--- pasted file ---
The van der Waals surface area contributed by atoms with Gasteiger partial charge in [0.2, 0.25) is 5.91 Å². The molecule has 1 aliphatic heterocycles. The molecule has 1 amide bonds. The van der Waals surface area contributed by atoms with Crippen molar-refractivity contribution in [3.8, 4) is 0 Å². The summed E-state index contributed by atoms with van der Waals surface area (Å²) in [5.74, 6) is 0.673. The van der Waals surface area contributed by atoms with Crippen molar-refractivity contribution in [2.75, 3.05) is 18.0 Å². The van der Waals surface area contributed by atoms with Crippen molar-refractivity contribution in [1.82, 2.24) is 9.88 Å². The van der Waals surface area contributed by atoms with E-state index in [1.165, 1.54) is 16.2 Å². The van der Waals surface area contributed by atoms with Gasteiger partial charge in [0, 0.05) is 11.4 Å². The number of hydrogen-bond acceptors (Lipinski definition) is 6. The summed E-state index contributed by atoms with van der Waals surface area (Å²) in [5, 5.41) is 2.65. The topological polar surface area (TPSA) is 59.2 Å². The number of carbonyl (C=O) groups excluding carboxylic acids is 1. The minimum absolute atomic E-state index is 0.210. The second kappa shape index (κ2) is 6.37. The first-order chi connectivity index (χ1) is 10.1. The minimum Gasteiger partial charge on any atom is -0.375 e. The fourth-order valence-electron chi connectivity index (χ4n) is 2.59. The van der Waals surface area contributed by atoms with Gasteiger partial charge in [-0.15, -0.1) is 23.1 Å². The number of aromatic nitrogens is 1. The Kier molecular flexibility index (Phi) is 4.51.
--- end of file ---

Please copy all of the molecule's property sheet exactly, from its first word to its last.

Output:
The van der Waals surface area contributed by atoms with Gasteiger partial charge in [0.2, 0.25) is 5.91 Å². The molecule has 1 aliphatic heterocycles. The molecule has 1 amide bonds. The van der Waals surface area contributed by atoms with Crippen molar-refractivity contribution in [3.8, 4) is 0 Å². The summed E-state index contributed by atoms with van der Waals surface area (Å²) in [5.74, 6) is 0.673. The van der Waals surface area contributed by atoms with Crippen molar-refractivity contribution in [2.75, 3.05) is 18.0 Å². The van der Waals surface area contributed by atoms with Crippen molar-refractivity contribution in [1.82, 2.24) is 9.88 Å². The van der Waals surface area contributed by atoms with E-state index in [1.165, 1.54) is 16.2 Å². The van der Waals surface area contributed by atoms with Gasteiger partial charge in [0, 0.05) is 11.4 Å². The number of hydrogen-bond acceptors (Lipinski definition) is 6. The summed E-state index contributed by atoms with van der Waals surface area (Å²) in [5, 5.41) is 2.65. The topological polar surface area (TPSA) is 59.2 Å². The number of carbonyl (C=O) groups excluding carboxylic acids is 1. The minimum absolute atomic E-state index is 0.210. The second kappa shape index (κ2) is 6.37. The first-order chi connectivity index (χ1) is 10.1. The minimum Gasteiger partial charge on any atom is -0.375 e. The fourth-order valence-electron chi connectivity index (χ4n) is 2.59. The van der Waals surface area contributed by atoms with Gasteiger partial charge in [-0.15, -0.1) is 23.1 Å². The number of aromatic nitrogens is 1. The Kier molecular flexibility index (Phi) is 4.51.